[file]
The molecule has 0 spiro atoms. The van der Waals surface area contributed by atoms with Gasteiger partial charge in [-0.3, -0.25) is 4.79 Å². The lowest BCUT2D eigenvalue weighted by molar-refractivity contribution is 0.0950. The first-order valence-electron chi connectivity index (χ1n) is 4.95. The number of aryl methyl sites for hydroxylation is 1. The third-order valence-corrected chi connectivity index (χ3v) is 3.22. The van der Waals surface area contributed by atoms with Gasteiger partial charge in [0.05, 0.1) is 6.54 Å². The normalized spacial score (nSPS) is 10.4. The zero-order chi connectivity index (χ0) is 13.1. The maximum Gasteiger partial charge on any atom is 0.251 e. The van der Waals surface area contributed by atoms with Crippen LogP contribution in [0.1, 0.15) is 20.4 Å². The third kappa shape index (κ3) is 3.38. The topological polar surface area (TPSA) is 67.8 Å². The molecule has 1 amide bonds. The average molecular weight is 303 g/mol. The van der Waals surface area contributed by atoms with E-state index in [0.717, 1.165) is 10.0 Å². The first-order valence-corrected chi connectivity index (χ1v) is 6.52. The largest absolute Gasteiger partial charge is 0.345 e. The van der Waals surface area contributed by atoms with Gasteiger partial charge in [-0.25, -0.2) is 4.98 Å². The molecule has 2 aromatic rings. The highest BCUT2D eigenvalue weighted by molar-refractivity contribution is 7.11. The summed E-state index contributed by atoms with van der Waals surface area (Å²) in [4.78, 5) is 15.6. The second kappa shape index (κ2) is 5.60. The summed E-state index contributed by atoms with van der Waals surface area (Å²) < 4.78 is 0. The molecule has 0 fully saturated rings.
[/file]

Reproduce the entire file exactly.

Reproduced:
The molecule has 0 spiro atoms. The van der Waals surface area contributed by atoms with Gasteiger partial charge in [-0.3, -0.25) is 4.79 Å². The lowest BCUT2D eigenvalue weighted by molar-refractivity contribution is 0.0950. The first-order valence-electron chi connectivity index (χ1n) is 4.95. The number of aryl methyl sites for hydroxylation is 1. The third-order valence-corrected chi connectivity index (χ3v) is 3.22. The van der Waals surface area contributed by atoms with Gasteiger partial charge in [0.05, 0.1) is 6.54 Å². The normalized spacial score (nSPS) is 10.4. The zero-order chi connectivity index (χ0) is 13.1. The maximum Gasteiger partial charge on any atom is 0.251 e. The van der Waals surface area contributed by atoms with Crippen LogP contribution in [0.1, 0.15) is 20.4 Å². The third kappa shape index (κ3) is 3.38. The topological polar surface area (TPSA) is 67.8 Å². The molecule has 1 amide bonds. The average molecular weight is 303 g/mol. The van der Waals surface area contributed by atoms with E-state index in [0.717, 1.165) is 10.0 Å². The first-order valence-corrected chi connectivity index (χ1v) is 6.52. The largest absolute Gasteiger partial charge is 0.345 e. The van der Waals surface area contributed by atoms with Gasteiger partial charge in [-0.25, -0.2) is 4.98 Å². The molecule has 2 aromatic rings. The highest BCUT2D eigenvalue weighted by molar-refractivity contribution is 7.11. The summed E-state index contributed by atoms with van der Waals surface area (Å²) in [4.78, 5) is 15.6. The second kappa shape index (κ2) is 5.60. The summed E-state index contributed by atoms with van der Waals surface area (Å²) < 4.78 is 0. The molecule has 0 fully saturated rings.